Policemen dragging a protester away from a crowd attempting to rally on Triumfalnaya Ploshchad on Tuesday.
Police detained dozens of protesters attempting to rally late Tuesday at the closed Triumfalnaya Ploshchad in central Moscow, including rally leaders, but did not exert additional force despite a warning from Prime Minister Vladimir Putin that the protesters deserved to be beaten.
A crowd of 500 to 600 people tried to enter the fenced-off square but was stopped by about 1,000 police officers, who formed a human barrier that allowed only several protesters to seep through.
“Dear citizens, your activities are not coordinated with the executive authorities. Please abandon the square,” a police officer barked repeatedly through a megaphone.
Many opposition leaders, including Boris Nemtsov, Eduard Limonov and Ilya Yashin, were detained before they reached the square. But human rights veteran Lyudmila Alexeyeva attended the event and left without any obstruction.
Left Front leader Sergei Udaltsov, who made it to the police barricade, was detained after shouting, “Russia has become dangerous for its own citizens.”
Police reported detaining about 60 people, but a law enforcement source told Interfax that the figure was more than 100.
Four lawmakers from the European Parliament, including Heidi Hautala, head of the EU parliament's subcommittee on human rights, showed up to support the opposition.
Baton-wielding police officers also violently pushed around her colleague, Dutch lawmaker Thijs Berman.
"This is an amazing way of dealing with democracy, shocking," Berman told The Associated Press.
Police said no excessive force had been used, but some of the detained were treated roughly while being taken away from the square.
A policeman, who refused to give his name, said he felt uncomfortable at the rally because he was more used to dealing with outright criminals, not political activists, in the line of duty.
Tuesday's rally was organized by the Strategy 31 opposition movement, which attempts to hold rallies on Triumfalnaya Ploshchad on the 31st of every month to draw attention to Article 31 of the Constitution, which grants freedom of assembly.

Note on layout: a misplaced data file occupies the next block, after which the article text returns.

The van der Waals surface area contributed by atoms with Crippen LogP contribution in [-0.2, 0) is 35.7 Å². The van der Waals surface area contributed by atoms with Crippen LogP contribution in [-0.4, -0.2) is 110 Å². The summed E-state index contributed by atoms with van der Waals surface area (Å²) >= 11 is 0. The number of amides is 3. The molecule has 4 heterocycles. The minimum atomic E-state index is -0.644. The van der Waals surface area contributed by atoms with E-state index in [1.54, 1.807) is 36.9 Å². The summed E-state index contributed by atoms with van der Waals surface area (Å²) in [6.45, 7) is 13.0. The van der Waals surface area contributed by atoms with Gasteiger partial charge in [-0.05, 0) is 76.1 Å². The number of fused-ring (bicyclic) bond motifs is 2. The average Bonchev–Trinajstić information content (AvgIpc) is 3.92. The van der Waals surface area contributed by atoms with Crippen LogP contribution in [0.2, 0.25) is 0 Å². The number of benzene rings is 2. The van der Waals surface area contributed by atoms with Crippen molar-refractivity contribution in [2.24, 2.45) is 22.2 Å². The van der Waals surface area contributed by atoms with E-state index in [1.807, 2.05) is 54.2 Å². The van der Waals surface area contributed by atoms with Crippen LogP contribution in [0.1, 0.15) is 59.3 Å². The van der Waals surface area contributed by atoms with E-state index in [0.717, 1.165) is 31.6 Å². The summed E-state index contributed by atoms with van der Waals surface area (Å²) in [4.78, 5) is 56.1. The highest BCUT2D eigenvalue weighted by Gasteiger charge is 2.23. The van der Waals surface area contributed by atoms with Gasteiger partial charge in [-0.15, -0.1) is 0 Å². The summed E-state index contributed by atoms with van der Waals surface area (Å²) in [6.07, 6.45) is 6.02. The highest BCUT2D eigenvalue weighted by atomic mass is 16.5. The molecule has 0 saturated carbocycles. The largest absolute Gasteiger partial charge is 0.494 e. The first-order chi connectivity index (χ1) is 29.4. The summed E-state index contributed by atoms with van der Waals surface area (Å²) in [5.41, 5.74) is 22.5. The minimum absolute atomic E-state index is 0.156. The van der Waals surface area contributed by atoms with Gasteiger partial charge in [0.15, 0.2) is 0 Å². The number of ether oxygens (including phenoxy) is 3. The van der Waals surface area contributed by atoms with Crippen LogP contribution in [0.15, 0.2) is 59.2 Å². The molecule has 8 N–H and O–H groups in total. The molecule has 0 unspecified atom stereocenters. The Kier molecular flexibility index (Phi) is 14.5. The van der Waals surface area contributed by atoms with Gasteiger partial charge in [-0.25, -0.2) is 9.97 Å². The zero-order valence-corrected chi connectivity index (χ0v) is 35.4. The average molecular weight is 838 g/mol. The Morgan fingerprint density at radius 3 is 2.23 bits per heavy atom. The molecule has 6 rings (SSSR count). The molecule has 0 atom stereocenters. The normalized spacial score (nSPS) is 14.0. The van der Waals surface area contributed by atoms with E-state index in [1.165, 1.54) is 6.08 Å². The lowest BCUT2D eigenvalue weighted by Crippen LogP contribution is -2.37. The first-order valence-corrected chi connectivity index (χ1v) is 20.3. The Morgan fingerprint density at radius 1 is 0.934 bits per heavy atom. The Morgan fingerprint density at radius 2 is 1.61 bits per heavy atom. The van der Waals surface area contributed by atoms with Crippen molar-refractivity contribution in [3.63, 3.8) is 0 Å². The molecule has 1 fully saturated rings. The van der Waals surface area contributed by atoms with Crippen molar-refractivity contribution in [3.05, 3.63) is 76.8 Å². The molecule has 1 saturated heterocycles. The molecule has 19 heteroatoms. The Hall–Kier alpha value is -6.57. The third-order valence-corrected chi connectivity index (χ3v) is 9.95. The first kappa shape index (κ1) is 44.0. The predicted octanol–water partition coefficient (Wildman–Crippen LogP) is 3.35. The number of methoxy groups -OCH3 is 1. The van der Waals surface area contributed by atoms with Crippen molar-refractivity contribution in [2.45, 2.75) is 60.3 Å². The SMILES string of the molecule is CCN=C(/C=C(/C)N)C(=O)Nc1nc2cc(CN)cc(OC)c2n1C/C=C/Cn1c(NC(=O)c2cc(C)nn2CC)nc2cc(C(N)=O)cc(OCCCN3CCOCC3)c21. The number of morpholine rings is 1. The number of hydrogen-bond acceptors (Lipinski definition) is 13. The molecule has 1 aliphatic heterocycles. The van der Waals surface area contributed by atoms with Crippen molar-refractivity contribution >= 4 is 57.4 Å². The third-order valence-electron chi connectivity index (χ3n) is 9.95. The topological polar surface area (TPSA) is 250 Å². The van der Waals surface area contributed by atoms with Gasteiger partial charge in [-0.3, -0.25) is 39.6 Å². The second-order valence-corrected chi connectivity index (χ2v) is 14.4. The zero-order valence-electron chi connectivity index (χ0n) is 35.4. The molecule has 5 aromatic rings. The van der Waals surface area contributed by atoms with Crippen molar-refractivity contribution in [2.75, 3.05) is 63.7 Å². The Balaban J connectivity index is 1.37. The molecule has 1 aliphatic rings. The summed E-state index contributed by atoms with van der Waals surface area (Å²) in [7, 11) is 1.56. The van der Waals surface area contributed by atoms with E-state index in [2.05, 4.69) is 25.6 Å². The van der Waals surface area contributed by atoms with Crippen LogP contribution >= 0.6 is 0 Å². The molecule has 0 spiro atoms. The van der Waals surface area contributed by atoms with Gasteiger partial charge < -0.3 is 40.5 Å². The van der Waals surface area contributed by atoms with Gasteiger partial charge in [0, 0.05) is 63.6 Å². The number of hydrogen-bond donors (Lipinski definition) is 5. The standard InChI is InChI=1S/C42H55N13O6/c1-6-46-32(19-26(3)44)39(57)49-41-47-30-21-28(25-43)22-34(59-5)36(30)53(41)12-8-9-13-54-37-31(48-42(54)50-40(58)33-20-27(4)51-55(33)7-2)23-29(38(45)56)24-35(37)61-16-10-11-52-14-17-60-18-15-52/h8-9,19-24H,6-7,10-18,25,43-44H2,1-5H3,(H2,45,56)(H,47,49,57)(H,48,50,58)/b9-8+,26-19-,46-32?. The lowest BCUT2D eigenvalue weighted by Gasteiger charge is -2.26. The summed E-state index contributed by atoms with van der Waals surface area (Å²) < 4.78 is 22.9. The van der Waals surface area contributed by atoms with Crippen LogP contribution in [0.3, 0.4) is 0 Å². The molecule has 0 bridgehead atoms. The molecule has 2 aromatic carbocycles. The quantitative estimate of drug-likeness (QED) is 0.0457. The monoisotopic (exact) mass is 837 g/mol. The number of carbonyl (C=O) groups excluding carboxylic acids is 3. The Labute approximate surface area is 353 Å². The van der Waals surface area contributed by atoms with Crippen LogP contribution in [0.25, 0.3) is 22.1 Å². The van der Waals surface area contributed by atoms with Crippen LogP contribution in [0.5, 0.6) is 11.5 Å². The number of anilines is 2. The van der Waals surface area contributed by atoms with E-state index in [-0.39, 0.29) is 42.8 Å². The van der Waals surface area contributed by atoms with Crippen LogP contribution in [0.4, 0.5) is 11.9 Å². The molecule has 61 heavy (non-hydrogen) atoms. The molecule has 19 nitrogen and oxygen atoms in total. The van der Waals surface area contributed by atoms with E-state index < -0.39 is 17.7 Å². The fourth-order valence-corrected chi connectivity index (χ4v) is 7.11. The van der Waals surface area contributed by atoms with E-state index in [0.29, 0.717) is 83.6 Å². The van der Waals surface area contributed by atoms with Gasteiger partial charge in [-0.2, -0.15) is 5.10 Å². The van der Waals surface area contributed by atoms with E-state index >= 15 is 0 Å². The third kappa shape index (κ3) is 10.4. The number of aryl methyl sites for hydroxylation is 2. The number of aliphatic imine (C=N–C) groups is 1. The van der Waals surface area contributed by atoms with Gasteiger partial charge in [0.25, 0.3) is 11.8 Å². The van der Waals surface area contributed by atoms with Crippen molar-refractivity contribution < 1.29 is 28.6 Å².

None of the rallies, held since July 2009, has been authorized, with city authorities citing a wide range of pretexts, including previously planned car festivals, concerts and blood drives. Police have broken up previous attempts to rally, sometimes violently.
Fears of an increase in police violence grew ahead of Tuesday's rally after Putin said in an interview published in Kommersant on Monday that the police would continue to break up rallies if the opposition failed to secure permission to stage them. "You will be beaten upside the head with a truncheon. And that's it," Putin said.
His words appeared to be heard by the Moscow police, whose deputy chief, Vyacheslav Kozlov, swore to crack down on participants indiscriminately, not holding back even with European Parliament members in attendance. “Let them come, and they will be met with the same response as the participants of unsanctioned meetings,” Kozlov told reporters hours before the rally.
He called the lawmakers' visit “another attempt to throw mud at the Moscow police.”
Last week, City Hall fenced off Triumfalnaya Ploshchad, saying an unidentified investor would construct a 600-car underground garage there. Work is scheduled to end no earlier than 2012 — the year of the next presidential election in which Putin might run.
Several members of the Moscow police's public council attended Tuesday's rally, and one of them, Alexander Gerasimov, editor of the City FM radio, said in an interview that “the activity on both sides looks like foolish clownery.”
The council criticized the police for their actions during a similar rally in May, when officers broke the hand of a participant, who is also a reporter. No one was charged in connection with the injury.
Tuesday's rally attracted some unexpected participants, including an Orthodox monk from Novosibirsk.
“I came to support the protesters because Putin and [President Dmitry] Medvedev are destroying the country while Patriarch Kirill condones it,” said the monk, who identified himself only as Grigory.
But passers-by, who had to make their way through a crowd that all but blocked access to the nearby Moscow Conservatory, expressed annoyance.
“Why do they demand civil rights? Are there no other problems?” said a 17-year-old female public relations student.
Prior to the rally, one of its organizers, Left Front activist Konstantin Kosyakin, filed a lawsuit against Russia with the European Court of Human Rights in Strasbourg. The suit accuses the authorities of violating the people's constitutional rights, including the right to fair trial and freedom of speech, said Kosyakin's lawyer, Dmitry Agranovsky. He said the suit was accepted by the court.
“The very fact that this complaint was filed is a powerful incentive for the citizens to fight for their violated rights,” Agranovsky told Ekho Moskvy.
Civil society achieved what appeared to be a victory last week when Medvedev caved in to pressure from environmentalists and ordered a halt to the cutting down of trees in the Moscow region's Khimki forest for a major highway.
But the victory was downplayed by Limonov, who said environmental concerns had little impact on human rights violations.
“I would like to remind Russian citizens that a forest is a forest, but we live in a police state and we need freedom of assembly, alongside other freedoms,” he said on his blog.